Skycart

Early Stage

Cost-effective delivery drones

Analytics

Raised to Date: Raised: $208,065

Aggregate Commitments $

Platform

Wefunder

Start Date

07/22/2021

Close Date

11/12/2021

Min. Goal

$50,000

Max. Goal

$1,070,000

Min. Investment

$100

Security Type

SAFE

Funding Type

RegCF

Series

Pre-Seed

Valuation Cap

$19,000,000

Discount Rate

15%

Rolling Commitments $

Status

Active

Reporting Date

10/17/2021

Days Remaining

26

% of Min. Goal

416%

% of Max. Goal

19%

Likelihood of Max
unlikely
Avg. Daily Raise

$2,392

Momentum
cold
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Location

Tracy, California

Industry

Transportation, Automotive, Aviation, & Aerospace

Tech Sector

Hardwaretech

Distribution Model

B2B

Margin

Medium

Capital Intensity

High

Business Type

Growth

Skycart, with a valuation cap of $19 million, is raising crowdfunding on Wefunder. The company has cost-effective delivery drones that aim to improve the lives of people in disadvantaged communities. Currently, Skycart drones are being used to distribute vaccines, blood products, and medical supplies in developing countries. Simon Yuen founded Skycart in January 2015. The current crowdfunding campaign has a minimum target of $50,000 and a maximum target of $1,070,000, and the proceeds will be used for R&D, manufacturing, maintenance, marketing, and business development. Skycart has $4 million in signed purchase orders, up from $200,000 in 2015. The company has signed a government LOI to begin COVID-19 vaccine delivery immediately.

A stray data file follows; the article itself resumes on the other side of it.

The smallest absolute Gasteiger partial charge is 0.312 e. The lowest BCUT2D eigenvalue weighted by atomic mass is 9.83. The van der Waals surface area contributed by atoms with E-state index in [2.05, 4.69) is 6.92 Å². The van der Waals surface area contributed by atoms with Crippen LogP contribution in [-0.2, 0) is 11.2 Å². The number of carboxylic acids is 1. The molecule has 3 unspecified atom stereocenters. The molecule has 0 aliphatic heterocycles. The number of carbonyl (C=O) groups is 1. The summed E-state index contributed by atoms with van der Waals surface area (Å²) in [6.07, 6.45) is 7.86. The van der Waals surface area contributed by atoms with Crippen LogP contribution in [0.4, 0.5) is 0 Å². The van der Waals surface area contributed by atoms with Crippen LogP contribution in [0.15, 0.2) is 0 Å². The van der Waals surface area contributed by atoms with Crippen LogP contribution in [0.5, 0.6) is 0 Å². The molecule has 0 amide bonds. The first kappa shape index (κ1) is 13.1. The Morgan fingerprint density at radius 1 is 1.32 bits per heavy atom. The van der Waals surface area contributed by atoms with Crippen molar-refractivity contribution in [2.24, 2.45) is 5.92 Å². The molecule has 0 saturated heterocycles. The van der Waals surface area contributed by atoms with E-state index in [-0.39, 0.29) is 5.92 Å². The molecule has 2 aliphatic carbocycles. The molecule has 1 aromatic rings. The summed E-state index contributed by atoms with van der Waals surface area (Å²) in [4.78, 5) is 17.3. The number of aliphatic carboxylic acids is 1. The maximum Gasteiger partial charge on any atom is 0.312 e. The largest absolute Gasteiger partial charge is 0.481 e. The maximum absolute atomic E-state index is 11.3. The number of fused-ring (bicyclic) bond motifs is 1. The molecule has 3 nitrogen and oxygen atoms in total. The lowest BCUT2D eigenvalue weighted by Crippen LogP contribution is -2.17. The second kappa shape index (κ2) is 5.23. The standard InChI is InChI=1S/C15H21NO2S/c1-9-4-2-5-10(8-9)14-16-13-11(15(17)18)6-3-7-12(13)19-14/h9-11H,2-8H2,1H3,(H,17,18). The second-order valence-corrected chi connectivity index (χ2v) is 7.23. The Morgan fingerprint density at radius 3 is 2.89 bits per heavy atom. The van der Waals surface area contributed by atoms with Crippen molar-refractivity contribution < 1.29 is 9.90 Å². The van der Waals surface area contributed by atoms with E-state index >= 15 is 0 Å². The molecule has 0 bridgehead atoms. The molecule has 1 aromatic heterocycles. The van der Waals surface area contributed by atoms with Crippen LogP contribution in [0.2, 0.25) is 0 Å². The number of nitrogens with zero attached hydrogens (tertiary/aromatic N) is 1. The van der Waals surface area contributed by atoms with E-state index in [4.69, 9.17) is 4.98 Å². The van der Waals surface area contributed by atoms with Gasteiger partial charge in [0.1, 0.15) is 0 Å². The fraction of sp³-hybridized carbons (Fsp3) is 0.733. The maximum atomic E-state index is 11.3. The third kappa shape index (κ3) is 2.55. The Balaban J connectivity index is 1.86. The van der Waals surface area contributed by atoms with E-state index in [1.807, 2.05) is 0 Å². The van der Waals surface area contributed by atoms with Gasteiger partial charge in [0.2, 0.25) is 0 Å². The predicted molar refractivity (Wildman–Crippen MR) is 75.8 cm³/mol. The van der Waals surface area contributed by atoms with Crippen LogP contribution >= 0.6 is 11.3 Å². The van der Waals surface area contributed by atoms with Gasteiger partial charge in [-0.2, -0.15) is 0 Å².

Summary Profit and Loss Statement

Most Recent Year Prior Year

Revenue

$0

$0

COGS

$0

$0

Tax

$0

$0

 

 

Net Income

$-12,630

$-12,659

Summary Balance Sheet

Most Recent Year Prior Year

Cash

$733

$1,060

Accounts Receivable

$0

$0

Total Assets

$98,794

$76,932

Short-Term Debt

$146,746

$146,619

Long-Term Debt

$86,658

$52,297

Total Liabilities

$233,404

$198,916

Financials as of: 07/22/2021